Learning to Pray. Mark 9.2-9

Mark 9.2-9

As we prepare ourselves to celebrate the season of Lent, today we look at a pretty dramatic encounter with God.


Peter, James and John – three of the first followers of Jesus – go on a mountain with Jesus, and they got far more than they have bargained for.

And while I would be surprised if any of us have a similar encounter, at least this side of death, I am going to draw out three things from this incident.

1. There is great value in separating ourselves from our everyday world in order to spend time with Jesus

“Six days later, Jesus took with him Peter and James and John, and led them up a high mountain apart, by themselves.” Mark 9:2

Peter, James and John have been led by Jesus up a mountain. In some icons of the transfiguration you can see them going up the mountain, and coming down the mountain. 



There is nobody else with them. It is just them and Jesus.

It is good to have time when it is just you and Jesus or just us and Jesus.

I know that we can pray at any time, but the danger is that when we say that we can pray at any time, in reality we pray at no time. And if our relationship with God depends completely on praying as we feel led during the day, then there is a danger that all we will have are snatched conversations with God.

We need to put aside solid time to be with God – as Jesus said in Matthew 6, ‘to go into your room and to shut the door’ - just as we need to put aside good time to be with a friend if we are to grow in our relationship with them.

So, it is extremely helpful to have a daily time of prayer – at a time that works for you.

Many Christians have put aside time in the morning or the evening to be with Jesus, even if it is just 10 minutes to begin with. Whether it is morning or evening will depend on whether you are a lark or an owl, a morning or night person, because we need to give God a time when we are awake!

I cannot overemphasize the importance of having time daily when it is just you with Jesus. My Christian life was transformed when I read a little book called, ‘The hour that changes the world’, and as a result I began to put aside an hour each day for prayer.

Now I was a student, studying sociology – about which people were very rude in those days – and so I had plenty of time. You almost certainly will not have that sort of time, but I would encourage you to try and put aside 10 or 15 minutes a day to pray.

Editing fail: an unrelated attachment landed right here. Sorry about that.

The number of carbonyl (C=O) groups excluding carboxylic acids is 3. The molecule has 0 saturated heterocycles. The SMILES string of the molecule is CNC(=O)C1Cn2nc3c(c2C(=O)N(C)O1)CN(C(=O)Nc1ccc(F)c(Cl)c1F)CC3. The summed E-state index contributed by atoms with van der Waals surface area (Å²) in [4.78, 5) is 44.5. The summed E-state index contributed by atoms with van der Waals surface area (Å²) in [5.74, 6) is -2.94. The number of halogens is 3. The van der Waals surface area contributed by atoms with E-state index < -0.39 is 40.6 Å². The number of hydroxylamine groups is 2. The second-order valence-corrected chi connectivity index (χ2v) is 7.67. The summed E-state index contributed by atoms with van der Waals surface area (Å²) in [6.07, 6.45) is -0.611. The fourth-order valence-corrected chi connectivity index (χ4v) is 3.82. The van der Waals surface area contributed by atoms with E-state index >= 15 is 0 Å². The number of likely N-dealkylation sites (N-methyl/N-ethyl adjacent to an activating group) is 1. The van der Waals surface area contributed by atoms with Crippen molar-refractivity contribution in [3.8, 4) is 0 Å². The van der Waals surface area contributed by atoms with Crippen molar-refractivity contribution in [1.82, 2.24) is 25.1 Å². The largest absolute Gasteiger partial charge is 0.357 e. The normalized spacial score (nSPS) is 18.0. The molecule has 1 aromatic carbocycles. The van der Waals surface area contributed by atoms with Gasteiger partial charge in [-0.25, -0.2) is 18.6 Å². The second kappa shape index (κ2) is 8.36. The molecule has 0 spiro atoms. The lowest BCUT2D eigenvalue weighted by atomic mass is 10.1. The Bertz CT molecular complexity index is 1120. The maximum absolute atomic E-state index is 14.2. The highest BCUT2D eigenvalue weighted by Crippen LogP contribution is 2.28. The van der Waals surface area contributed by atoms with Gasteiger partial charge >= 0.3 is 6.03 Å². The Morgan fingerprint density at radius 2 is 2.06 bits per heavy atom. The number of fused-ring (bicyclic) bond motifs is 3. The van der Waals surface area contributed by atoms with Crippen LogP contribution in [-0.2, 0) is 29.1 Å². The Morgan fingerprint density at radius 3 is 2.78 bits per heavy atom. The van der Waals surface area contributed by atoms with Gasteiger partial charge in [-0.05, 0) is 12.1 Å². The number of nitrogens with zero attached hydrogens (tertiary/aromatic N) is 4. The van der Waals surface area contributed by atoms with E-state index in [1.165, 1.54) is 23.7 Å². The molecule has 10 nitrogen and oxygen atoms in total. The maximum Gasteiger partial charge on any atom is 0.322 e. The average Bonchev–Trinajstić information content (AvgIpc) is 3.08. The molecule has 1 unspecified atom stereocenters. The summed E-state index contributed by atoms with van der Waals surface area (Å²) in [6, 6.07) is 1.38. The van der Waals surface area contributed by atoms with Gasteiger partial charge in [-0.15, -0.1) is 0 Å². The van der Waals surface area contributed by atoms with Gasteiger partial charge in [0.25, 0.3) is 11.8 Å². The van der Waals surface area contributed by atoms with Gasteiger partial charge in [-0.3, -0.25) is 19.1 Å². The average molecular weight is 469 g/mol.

And for those few minutes, try and be apart. Maybe you will be on the metro and you put your headphones on. Maybe you can find a quiet place in the flat – if necessary, get up a bit earlier: there is something very special about praying early in the morning. Maybe you could go into a church in the middle of the day. But just find that time.

Put your phone on silent, and if you use it to read the bible or to guide your prayers, set it so that you will not be interrupted.

This is your mountain top, time when you are to be alone with Jesus

And there may be times when you need to get completely away, like Peter, James and John. Go for a walk or a ski in a local park.

If it is at all possible, go on what is often called a retreat. Liz Bearman used to go on an annual retreat to a centre in Norway, and for this year she is working at that retreat centre. For those of you from an Orthodox tradition, you might think about spending a day or two at a monastery.

And perhaps as a church here we should try and organise a retreat, or at least a prayer day.

One of the great values of Lent is that it gives us an excuse to give something up – but so that we can take something up.

It is just a suggestion, but why not try to give something up that will enable you to have a few minutes in order to pray. Give up social media or TV for one evening a week. In Advent Alison gave up playing ‘Words with Friends’ just before she went to bed – and instead she read the Bible. She is now back on ‘Words with Friends’, but is also going through the Bible in a Year, with a YouVersion audio bible reading plan. Or perhaps you might fast from one meal a week, but don’t use the saved time as I often do – to do some more work. Use that time to pray.